WWK Blogger Paula Gail Benson has two short stories running in Kings River Life Magazine this weekend, "Pelican Spring" and "The Mama Factor." Both are Mother's Day short stories. You can read them by going to: http://kingsriverlife.com/category/kings-river-reviewers/terrific-tales/
Linda Rodriguez is a finalist in two categories for the International Latino Book Awards (given out at BEA the end of May)--one for Every Last Secret and one for editing Woven Voices: 3 Generations of Puertorriquena Poets Look at Their American Lives (with Gloria Vando, Anika Paris, and Anita Velez-Mitchell). Congratulations, Linda!
The second SinC Guppy anthology, Fish Nets, has been released by Wildside Press. WWK authors, Gloria Alden, Warren Bull, Kara Cerise and E. B. Davis have short stories in this volume, which can be bought at Wildside Press, the usual retailers and will be available at the Malice Domestic Conference. Look for "the story behind the stories" on May 1 here!
Upcoming Salad Bowl Saturdays include authors Carolyn Mulford on 5/25 and Liz Mugavero on 6/1. If you are interested in being a guest blogger, send a message to Jim Jackson at email@example.com.
Monday, August 9, 2010
She was the boss, so I never defended what I had written. But when I started writing fiction, I developed an ego about my writing. Having an ego and being egotistical are two very different things. Writers need to have egos, if not, you’d have nothing else. There is so much rejection, having an ego is like wearing a safety helmet before dirt biking. It’s just crazy not to have one.
Soon after I finished my first novel, I realized critiques by friends weren’t worth much. Terrible to say, but too much personal baggage gets in the way for friends to effectively critique. Since I often write about child abuse, the first thing they wanted to know was if I was an abused child, and looked at me dubiously when I answered negatively. I took their comments as a complement to my writing since I must have portrayed abuse with realism. I also write about characters seeing demons, crouching in closets to avoid gunfire or freeing kidnapped children, all of which I haven’t had the pleasure of experiencing. Writing fiction calls up our muse or imagination, which is invisible to our friends so they assume we don’t have such fanciful dimensions. Only other murder mystery authors understand.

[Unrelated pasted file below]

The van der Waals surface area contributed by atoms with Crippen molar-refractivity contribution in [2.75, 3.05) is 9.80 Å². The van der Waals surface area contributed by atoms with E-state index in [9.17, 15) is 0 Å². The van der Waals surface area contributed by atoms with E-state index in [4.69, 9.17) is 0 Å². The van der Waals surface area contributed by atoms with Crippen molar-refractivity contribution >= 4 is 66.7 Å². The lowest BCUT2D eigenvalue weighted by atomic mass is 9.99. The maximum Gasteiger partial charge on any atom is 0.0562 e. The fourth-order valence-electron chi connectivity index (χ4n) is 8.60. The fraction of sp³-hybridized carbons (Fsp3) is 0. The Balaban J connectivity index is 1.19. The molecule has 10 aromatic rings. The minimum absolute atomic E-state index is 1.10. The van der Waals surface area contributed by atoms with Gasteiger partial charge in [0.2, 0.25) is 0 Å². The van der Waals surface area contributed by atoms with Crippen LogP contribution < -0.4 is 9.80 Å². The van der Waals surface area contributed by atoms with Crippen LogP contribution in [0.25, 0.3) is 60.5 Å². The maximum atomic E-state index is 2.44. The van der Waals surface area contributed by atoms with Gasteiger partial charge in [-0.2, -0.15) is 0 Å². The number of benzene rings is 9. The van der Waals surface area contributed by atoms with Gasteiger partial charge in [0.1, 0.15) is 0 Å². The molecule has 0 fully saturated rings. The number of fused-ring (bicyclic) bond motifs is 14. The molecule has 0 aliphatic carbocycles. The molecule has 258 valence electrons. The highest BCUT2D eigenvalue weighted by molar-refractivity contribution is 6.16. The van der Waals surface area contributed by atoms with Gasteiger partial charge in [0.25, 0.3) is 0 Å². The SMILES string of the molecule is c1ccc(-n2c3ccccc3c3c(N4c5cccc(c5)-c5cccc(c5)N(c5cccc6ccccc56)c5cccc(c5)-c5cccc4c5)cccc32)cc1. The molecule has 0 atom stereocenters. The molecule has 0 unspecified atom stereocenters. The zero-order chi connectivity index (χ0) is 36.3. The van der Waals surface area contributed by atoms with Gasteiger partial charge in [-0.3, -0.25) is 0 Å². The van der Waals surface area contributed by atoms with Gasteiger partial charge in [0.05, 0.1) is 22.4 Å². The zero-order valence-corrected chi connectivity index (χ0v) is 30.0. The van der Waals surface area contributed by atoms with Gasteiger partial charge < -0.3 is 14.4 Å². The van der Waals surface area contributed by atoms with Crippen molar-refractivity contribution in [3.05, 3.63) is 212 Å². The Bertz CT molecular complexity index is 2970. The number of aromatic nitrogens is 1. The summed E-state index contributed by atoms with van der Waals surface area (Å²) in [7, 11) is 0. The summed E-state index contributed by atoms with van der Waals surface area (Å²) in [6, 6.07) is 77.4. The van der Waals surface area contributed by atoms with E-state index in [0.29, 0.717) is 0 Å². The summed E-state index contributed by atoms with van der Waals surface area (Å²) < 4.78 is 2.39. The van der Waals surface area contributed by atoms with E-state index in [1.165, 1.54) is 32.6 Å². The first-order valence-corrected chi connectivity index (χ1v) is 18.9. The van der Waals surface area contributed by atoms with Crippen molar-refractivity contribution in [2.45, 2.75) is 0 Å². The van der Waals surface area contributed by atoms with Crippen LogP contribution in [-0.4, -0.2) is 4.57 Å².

Friends don’t have a professional viewpoint that will home in on a manuscript’s problems. Unless your friends happen to be in the fiction business, most people do not have the skills to critique or edit.
Critiquing is about concept, structure, impact, characters and plotting. Editing is not only making sure that what you have written is grammatically correct, which doesn’t include dialogue or personalized narrative, which may be purposefully incorrect, but also that your use of language is effective. Less is often more. An astute editor also provides advice on the elements of the manuscript much like critiques. Critiquing and editing are two very different sets of skills. More often than not, an editor can do both well due to the volume of fiction they edit. They know what others are writing and who is getting published, in short what will fly. Of course, editors aren’t cheap, so new authors find critique groups, hoping that some in the group have more experience than they do.
My first critique group was a disaster. We sent each other our pieces via email, critiqued and minimally edited, and then met in a restaurant once a month to discuss the critiques. Did it happen like that? No. More often than not, people talked of other things, ate, socialized and very little was actually accomplished by getting together. We could have forgone the socializing and accomplished more on-line. When people meet, other factors come into play than the actual writing.
I joined an on-line short story critique group that works well. These writers are published, know the market, and have the experience to provide worthwhile comments. Problem? Out of a group of twelve, only four to six members respond to a piece submitted for a critique. Granted, any response from these experienced members is valuable and not everyone can respond every time. But then, that’s why a group, rather than a few individuals getting together is better. A large enough group provides that some of the members will respond to all pieces. Like any voluntary group though, the same people tend to respond. Too much dependence can develop among members of too small of a group, and dependence on a few people narrows the prospective through which a piece critiqued. The more critiques you receive the better.